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Gun maker stocks benefit after mass shootings, right? Not anymore

Trump says he supports "red flag laws"
Trump says he supports "red flag laws" as means of gun control 13:07
  • Over the weekend, two mass shootings in El Paso and Dayton left more than 30 dead.
  • Shares of gun manufacturers initially rose on the news, but by mid-afternoon Monday were either flat or down.
  • Without the fear of new regulations, manufactures are not seeing as many gun purchases in the wake of mass shootings.

Gun stocks in the past have, perhaps surprisingly, been some of the market's best performers in the wake of mass shootings.

Shares of Sturm Ruger, the largest publicly traded gun maker, rose nearly 10% in the days after the 2015 Orlando nightclub shooting left 49 dead and another 53 injured. Later that year, Sturm's shares rose more than 25% in the month following the mass shooting in San Bernardino, California. The nightmare shooting in an elementary school in Newtown, Connecticut, in 2012 did initially cause Sturm's stock to drop but it soon recovered and rose nearly 40%, to $58, over the next three months.

But that stock market protection from the toll that guns are taking on American society appears to be finally wearing off the gun manufacturers.

Shares of Sturm Ruger and fellow public gun makers American Outdoor Brands and Vista Outdoor were either flat or down on Monday after two separate mass shootings over the weekend in El Paso and Dayton left more than 30 dead and dozens more injured

American Outdoor rose the most of the three, but was still only up $0.19 at midday, to $8.83, on Monday, and down 22% for the year. The stocks also slumped after both the Parkland school shooting as well as the one in a Pittsburgh synagogue last year. Shares of Sturm did rise after a gunman opened fire on a Las Vegas music festival in October 2017, but much less than in the past. 

Of course, the gun stocks on Monday were still able to do better than much of the rest of the market, which fell dramatically on new trade war fears.

The reason appears to be regulation -- or the lack of it. Gun buyers in the past have rushed to purchase firearms in the wake of mass shootings for fear they would lead to new regulations, making it harder to buy guns. Investors in the shares have followed suit. American Outdoor Brands' CEO James Debney has described "fear-based buying" of future regulations as a major driver of profits, according to gun regulation advocate group Majority Action.

But in the age of President Donald Trump, both gun buyers and gun investors are losing their fear of future regulations. On Monday, Mr. Trump pledged to do more to stop mass shootings, but the President at least partially focused his talk on creating a cultural shift away from guns and the need for better mental health treatment, rather than enacting new laws.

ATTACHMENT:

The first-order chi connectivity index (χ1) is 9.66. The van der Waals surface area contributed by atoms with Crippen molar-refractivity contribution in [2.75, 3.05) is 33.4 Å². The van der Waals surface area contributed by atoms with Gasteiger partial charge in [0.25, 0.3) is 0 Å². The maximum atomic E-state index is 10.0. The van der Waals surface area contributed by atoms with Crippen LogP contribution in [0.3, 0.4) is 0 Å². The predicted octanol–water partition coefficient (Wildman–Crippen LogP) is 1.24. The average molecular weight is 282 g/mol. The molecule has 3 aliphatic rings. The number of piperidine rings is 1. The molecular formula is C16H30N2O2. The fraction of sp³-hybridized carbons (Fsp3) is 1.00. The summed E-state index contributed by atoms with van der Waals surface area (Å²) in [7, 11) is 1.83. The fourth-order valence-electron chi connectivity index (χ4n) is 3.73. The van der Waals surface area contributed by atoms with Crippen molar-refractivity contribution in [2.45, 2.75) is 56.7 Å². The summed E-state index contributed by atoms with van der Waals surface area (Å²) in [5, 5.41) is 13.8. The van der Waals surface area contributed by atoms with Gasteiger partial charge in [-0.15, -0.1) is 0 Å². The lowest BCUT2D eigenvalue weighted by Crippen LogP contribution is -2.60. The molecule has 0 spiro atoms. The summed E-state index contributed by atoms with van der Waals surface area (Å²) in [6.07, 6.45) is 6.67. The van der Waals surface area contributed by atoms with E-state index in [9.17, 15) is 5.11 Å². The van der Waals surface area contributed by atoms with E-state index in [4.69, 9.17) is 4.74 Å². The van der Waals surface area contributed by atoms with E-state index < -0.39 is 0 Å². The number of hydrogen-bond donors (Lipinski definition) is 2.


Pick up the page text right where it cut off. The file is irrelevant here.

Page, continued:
The action of gun stocks on Monday suggests that investors are betting that despite the rhetoric, the President and other law makers will once again stop short of passing laws that put any new limits on gun ownership.

Gun buyers appear to be betting the same. There were 10 public mass shootings last year, in which a total of more than 100 people were killed, a big increase from past years. In 2019, there have been seven public mass shooting, which have left a total of nearly 70 people dead. Yet gun manufacturers don't seem to benefiting from any rush to purchase arms. Revenue at American Outdoor Brands, which is the former Smith & Wesson, has been up slightly recently, but was still down by a third in its most recent fiscal year from fiscal 2017. Sales at both Sturm Ruger and Vista are down as well. 

What's more, promotional discounts meant to boost sales have failed, eroding the gun manufactures' bottom lines. American Outdoor Brands, for instance, made just $18 million in its most recent fiscal year, down from $128 million two years prior.

In the wake of the Parkland shooting, a number of anti-gun activists, including Parkland student David Hogg, called for large investment firms like Vanguard and BlackRock to divest their funds of the shares of gun makers. If not, Hogg said, investors should boycott the companies. 

That hasn't happened. Funds run by BlackRock and Vanguard remain the largest owners of Sturm and others. And neither firm appears to have lost clients. But where anti-gun activists have failed, falling profits may finally have gotten investors to conclude gun stocks might just not be worth it.

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